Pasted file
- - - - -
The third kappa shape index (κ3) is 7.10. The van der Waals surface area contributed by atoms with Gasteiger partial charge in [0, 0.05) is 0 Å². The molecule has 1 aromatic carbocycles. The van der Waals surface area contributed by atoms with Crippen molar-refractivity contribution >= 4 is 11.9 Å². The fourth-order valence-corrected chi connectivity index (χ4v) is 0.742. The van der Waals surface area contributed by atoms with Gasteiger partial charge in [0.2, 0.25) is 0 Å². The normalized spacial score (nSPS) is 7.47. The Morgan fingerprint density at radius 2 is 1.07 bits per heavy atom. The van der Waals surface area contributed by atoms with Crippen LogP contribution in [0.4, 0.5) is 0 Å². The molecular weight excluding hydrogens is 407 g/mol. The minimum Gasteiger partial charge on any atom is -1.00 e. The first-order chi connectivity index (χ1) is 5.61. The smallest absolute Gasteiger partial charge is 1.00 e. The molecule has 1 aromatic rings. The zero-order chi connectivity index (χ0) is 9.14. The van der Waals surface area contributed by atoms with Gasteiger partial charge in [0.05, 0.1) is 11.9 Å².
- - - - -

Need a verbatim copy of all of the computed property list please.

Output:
The third kappa shape index (κ3) is 7.10. The van der Waals surface area contributed by atoms with Gasteiger partial charge in [0, 0.05) is 0 Å². The molecule has 1 aromatic carbocycles. The van der Waals surface area contributed by atoms with Crippen molar-refractivity contribution >= 4 is 11.9 Å². The fourth-order valence-corrected chi connectivity index (χ4v) is 0.742. The van der Waals surface area contributed by atoms with Gasteiger partial charge in [0.2, 0.25) is 0 Å². The normalized spacial score (nSPS) is 7.47. The Morgan fingerprint density at radius 2 is 1.07 bits per heavy atom. The van der Waals surface area contributed by atoms with Crippen LogP contribution in [0.4, 0.5) is 0 Å². The molecular weight excluding hydrogens is 407 g/mol. The minimum Gasteiger partial charge on any atom is -1.00 e. The first-order chi connectivity index (χ1) is 5.61. The smallest absolute Gasteiger partial charge is 1.00 e. The molecule has 1 aromatic rings. The zero-order chi connectivity index (χ0) is 9.14. The van der Waals surface area contributed by atoms with Gasteiger partial charge in [0.05, 0.1) is 11.9 Å².